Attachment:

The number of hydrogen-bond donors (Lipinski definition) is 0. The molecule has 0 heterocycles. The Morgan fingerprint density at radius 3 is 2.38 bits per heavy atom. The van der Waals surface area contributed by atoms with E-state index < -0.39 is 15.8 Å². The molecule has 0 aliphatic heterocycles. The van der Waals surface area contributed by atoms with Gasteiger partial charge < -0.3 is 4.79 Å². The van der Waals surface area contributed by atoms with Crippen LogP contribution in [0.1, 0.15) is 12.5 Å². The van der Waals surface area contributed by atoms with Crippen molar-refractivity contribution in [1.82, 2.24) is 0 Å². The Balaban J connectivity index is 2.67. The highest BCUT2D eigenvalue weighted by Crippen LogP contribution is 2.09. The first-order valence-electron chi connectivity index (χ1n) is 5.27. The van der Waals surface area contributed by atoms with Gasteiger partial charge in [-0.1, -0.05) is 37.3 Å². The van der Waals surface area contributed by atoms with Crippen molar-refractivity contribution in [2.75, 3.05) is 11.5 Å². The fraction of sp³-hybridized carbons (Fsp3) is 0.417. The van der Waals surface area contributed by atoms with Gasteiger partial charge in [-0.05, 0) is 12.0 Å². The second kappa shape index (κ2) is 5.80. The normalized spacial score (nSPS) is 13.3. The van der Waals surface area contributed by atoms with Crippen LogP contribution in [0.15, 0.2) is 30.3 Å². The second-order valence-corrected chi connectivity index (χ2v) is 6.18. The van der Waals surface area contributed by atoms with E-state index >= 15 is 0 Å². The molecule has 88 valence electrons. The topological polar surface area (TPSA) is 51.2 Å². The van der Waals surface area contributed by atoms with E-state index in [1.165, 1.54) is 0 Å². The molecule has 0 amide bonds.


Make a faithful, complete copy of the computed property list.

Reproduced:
The number of hydrogen-bond donors (Lipinski definition) is 0. The molecule has 0 heterocycles. The Morgan fingerprint density at radius 3 is 2.38 bits per heavy atom. The van der Waals surface area contributed by atoms with E-state index < -0.39 is 15.8 Å². The molecule has 0 aliphatic heterocycles. The van der Waals surface area contributed by atoms with Gasteiger partial charge < -0.3 is 4.79 Å². The van der Waals surface area contributed by atoms with Crippen LogP contribution in [0.1, 0.15) is 12.5 Å². The van der Waals surface area contributed by atoms with Crippen molar-refractivity contribution in [1.82, 2.24) is 0 Å². The Balaban J connectivity index is 2.67. The highest BCUT2D eigenvalue weighted by Crippen LogP contribution is 2.09. The first-order valence-electron chi connectivity index (χ1n) is 5.27. The van der Waals surface area contributed by atoms with Gasteiger partial charge in [-0.1, -0.05) is 37.3 Å². The van der Waals surface area contributed by atoms with Crippen molar-refractivity contribution in [2.75, 3.05) is 11.5 Å². The fraction of sp³-hybridized carbons (Fsp3) is 0.417. The van der Waals surface area contributed by atoms with Gasteiger partial charge in [-0.05, 0) is 12.0 Å². The second kappa shape index (κ2) is 5.80. The normalized spacial score (nSPS) is 13.3. The van der Waals surface area contributed by atoms with Crippen LogP contribution in [0.15, 0.2) is 30.3 Å². The second-order valence-corrected chi connectivity index (χ2v) is 6.18. The van der Waals surface area contributed by atoms with E-state index >= 15 is 0 Å². The molecule has 88 valence electrons. The topological polar surface area (TPSA) is 51.2 Å². The van der Waals surface area contributed by atoms with E-state index in [1.165, 1.54) is 0 Å². The molecule has 0 amide bonds.